as Jayto says, there's not much on mainstream modern country radio that stands out.... a couple of weeks back I was driving on the trans-canada hwy, dialing across the radio for something to help the road. I got a university station out of Ottawa. A song came on, and I nearly went in the ditch, it was so good.... rough, expressive voice, great story line, I listened to a few more other songs to find out who the singer was...could't have guessed.. turned out to be Ian Tyson from his new CD. The song was 'From Yellowhead to Yellowstone'..a story about taking wolves from Alberta to re-populate the area in Yellowstone park. Man he sounded like an old wolf, scars and all.. just beautiful... he apparently blew out his voice awhile back and has a real rough rasp now... I'm glad he had the guts to do this new project... from what I heard it's the kind of folk/country/cowboy music that I love... if you get a chance, check it out... but don't expect his vintage warbling...

(a nod for Ian ) I have a few stories about him... but that'll keep


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Subject: RE: Folk vs. Country
From: quokka
Date: 24 Feb 09 - 07:32 AM

I'd like to think any of us can talk about whatever we like,pdq - thanks.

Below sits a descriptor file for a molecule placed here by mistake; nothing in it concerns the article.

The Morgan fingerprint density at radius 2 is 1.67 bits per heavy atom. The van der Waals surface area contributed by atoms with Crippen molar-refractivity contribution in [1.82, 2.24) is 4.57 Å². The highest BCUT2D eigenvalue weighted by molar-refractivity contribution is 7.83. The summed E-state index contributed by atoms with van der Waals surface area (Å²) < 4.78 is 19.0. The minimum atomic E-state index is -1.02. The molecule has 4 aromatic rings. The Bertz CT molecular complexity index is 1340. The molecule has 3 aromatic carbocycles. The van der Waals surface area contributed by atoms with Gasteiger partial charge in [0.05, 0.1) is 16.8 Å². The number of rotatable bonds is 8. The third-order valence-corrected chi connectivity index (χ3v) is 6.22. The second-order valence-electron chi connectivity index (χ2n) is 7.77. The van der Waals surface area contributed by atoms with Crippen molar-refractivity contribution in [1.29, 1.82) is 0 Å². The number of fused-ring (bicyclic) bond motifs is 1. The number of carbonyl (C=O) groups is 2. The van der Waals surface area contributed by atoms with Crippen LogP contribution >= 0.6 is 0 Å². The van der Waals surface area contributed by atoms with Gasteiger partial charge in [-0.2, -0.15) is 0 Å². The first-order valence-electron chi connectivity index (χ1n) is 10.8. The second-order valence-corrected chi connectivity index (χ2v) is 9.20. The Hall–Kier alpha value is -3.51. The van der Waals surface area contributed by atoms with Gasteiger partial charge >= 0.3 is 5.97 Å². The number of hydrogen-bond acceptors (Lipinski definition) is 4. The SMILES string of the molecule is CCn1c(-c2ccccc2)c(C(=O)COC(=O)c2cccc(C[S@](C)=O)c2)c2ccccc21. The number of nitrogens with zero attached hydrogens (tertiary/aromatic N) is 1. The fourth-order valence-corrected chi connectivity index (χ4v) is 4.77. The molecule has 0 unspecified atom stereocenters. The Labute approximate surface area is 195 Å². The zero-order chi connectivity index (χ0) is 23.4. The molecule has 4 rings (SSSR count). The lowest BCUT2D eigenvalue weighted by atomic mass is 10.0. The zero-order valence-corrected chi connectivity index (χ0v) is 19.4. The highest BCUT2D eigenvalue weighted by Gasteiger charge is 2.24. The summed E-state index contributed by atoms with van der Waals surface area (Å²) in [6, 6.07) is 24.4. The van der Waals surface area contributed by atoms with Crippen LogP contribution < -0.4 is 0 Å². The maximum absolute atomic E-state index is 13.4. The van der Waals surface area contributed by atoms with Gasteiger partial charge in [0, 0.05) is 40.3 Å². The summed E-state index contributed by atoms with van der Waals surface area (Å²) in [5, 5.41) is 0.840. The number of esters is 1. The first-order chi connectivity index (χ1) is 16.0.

Cheers.


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Subject: RE: Folk vs. Country
From: GUEST,Spleen Cringe
Date: 24 Feb 09 - 08:55 AM

I don't get mainstream, modern country music, to be honest - but maybe something gets lost in translation. However... I couldn't live without the Scud Mountain Boys, Son Volt, Wilco, The Handsome Family, Willard Grant Conspiracy, The Walkabouts, Bonnie 'Prince' Billy, Smog, Uncle Tupelo, The Jayhawks, South San Gabriel, Vic Chesnutt, Giant Sand, Calexico, Jim White, Califone and a fair few others. Dunno if you'd call 'em country, but they have a bucketful of twang and crap on the big hat stuff from a great height.


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Subject: RE: Folk vs. Country
From: Dave Hanson
Date: 24 Feb 09 - 09:07 AM

If Garth Brook's hat gets any bigger he'll disappear altogether [ one can only hope ]

Dave H


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Subject: RE: Folk vs. Country
From: quokka
Date: 24 Feb 09 - 09:21 AM

I'd call them 'alt country', Spleen Cringe, the half I recognised anyway! I'll need to look up the other half - thanks for the tips! I can feel a trace coming up.


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Subject: RE: Folk vs. Country
From: Acorn4
Date: 24 Feb 09 - 09:37 AM